Analytical Engine

What Does Analytical Engine Mean?

Analytical engine most often refers to a computing machine engineered by Charles Babbage in the early 1800s. It is considered an early and very important step toward modern computer design. This term can also be used to refer to any comprehensive internal system for analytics.


Techopedia Explains Analytical Engine

The Babbage Analytical Engine mostly used analog systems to implement some of the most basic functions of today’s digital computers. It used a series of punch cards for input, and relied on an analog printer for output. In terms of its capacity, the machine’s use of an arithmetical unit and a primitive CPU that made use of physical pegs and rotating drums enabled the machine to become, in today’s terms, "Turing-complete," because it would have satisfied the criteria for a Turing machine, which was created in the 1900s.

Although the Babbage Analytical Engine was never physically completed, this early computer would have necessitated quite a lot of physical metal construction and a large footprint of dozens of cubic feet in terms of its overall size. Even so, it was an important precursor to early mainframe computers. More advanced mainframe units still had a lot of analog assemblies and extremely large physical footprints compared to today’s digital computers, which accomplish so much more by means of electrical impulse. One other interesting fact about the Analytical Engine is its resident memory, which is estimated to have been, according to design, about 16.5 kB.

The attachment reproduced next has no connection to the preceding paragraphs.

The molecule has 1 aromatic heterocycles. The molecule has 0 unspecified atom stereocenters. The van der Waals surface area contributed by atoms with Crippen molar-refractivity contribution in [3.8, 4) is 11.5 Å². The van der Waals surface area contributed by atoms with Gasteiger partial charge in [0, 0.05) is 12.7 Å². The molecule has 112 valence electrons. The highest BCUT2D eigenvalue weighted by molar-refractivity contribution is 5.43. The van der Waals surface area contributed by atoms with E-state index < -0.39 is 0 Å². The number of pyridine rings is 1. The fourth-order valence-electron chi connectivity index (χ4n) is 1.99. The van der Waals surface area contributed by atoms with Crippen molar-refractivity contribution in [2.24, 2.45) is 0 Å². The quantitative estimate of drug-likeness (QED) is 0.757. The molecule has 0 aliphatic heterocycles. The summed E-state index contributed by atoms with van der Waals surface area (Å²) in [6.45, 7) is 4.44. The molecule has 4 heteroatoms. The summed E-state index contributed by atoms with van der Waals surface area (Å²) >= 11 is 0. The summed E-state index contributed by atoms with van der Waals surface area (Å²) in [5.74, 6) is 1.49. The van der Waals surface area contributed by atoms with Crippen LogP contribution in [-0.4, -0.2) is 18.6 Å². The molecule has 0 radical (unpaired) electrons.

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Margaret Rouse

Margaret is an award-winning technical writer and teacher known for her ability to explain complex technical subjects to a non-technical business audience. Over the past twenty years, her IT definitions have been published by Que in an encyclopedia of technology terms and cited in articles by the New York Times, Time Magazine, USA Today, ZDNet, PC Magazine, and Discovery Magazine. She joined Techopedia in 2011. Margaret's idea of a fun day is helping IT and business professionals learn to speak each other’s highly specialized languages.